In assessing the materiality of misstatements in segment information – as with materiality generally – situations may arise in practice where the auditor will conclude that a matter relating to segment information is qualitatively material even though, in his or her judgment, it is quantitatively immaterial to the financial statements taken as a whole. Thus, in addition to quantitative factors, such as the relative percentage of total revenues generated in an individual foreign country, companies should insider qualitative factors as well.

Qualitative factors that might be relevant in assessing the materiality of a specific foreign country include: the growth prospects in that country and the level of risk associated with doing business in that country. There are competing arguments for the FAST establishing a significance test for determining material foreign countries. On one hand, such a quantitative materiality test flies in the face of the warning provided in ASS 250-10-599.

For example, a 10% of total revenue or long-lived asset test might give companies an excuse to avoid reporting individual countries that would be eternal for qualitative reasons. Assume that from one year to the next a company increases its revenues in China from 2% of total revenues to 6% of total revenues. Although 6% of total revenues would not meet a 10% test, the relatively large increase in total revenues generated in China could be material in that it could affect an investor’s assessment Of the company’s future prospects.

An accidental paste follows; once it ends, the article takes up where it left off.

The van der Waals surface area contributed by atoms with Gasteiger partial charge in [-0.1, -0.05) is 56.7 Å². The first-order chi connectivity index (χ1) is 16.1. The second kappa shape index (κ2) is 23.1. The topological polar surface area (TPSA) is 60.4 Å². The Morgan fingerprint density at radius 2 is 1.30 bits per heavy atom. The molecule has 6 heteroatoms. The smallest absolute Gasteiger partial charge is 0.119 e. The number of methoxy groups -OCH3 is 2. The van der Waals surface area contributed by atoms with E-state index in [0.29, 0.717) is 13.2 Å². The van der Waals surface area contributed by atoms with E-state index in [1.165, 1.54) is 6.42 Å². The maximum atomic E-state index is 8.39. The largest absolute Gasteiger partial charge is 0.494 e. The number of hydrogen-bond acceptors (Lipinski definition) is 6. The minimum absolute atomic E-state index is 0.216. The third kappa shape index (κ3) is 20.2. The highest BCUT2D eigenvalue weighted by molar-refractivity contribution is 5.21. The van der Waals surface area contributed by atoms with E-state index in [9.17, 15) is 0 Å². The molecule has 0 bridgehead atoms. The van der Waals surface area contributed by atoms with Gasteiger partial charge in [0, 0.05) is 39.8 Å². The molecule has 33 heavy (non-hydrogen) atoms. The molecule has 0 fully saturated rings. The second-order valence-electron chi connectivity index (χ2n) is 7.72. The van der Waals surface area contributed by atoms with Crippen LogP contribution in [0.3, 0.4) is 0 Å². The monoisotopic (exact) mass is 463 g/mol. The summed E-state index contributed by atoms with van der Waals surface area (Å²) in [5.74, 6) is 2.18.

This company might be reluctant to disclose Information about its revenues in China because of potential competitive harm. On the other hand, the FAST could establish a materiality threshold low enough, for example, 5% of total revenues, that would be likely to ensure that “material” countries are disclosed regardless of whether they are material for quantitative or qualitative reasons. A bright-line materiality threshold would ensure a minimum level of disclosure and would enhance the comparability of financial disclosures provided across companies.

Answers to Questions 1. Consolidation presents the account balances of a business combination without regard for the individual component companies that comprise the organization. Thus, no distinction can be drawn as to the financial position or operations of the separate enterprises that form the corporate structure. Without a method by which to identify the various individual operations, financial analysis cannot be well refined. 2. The word disaggregated refers to a whole that has been broken apart.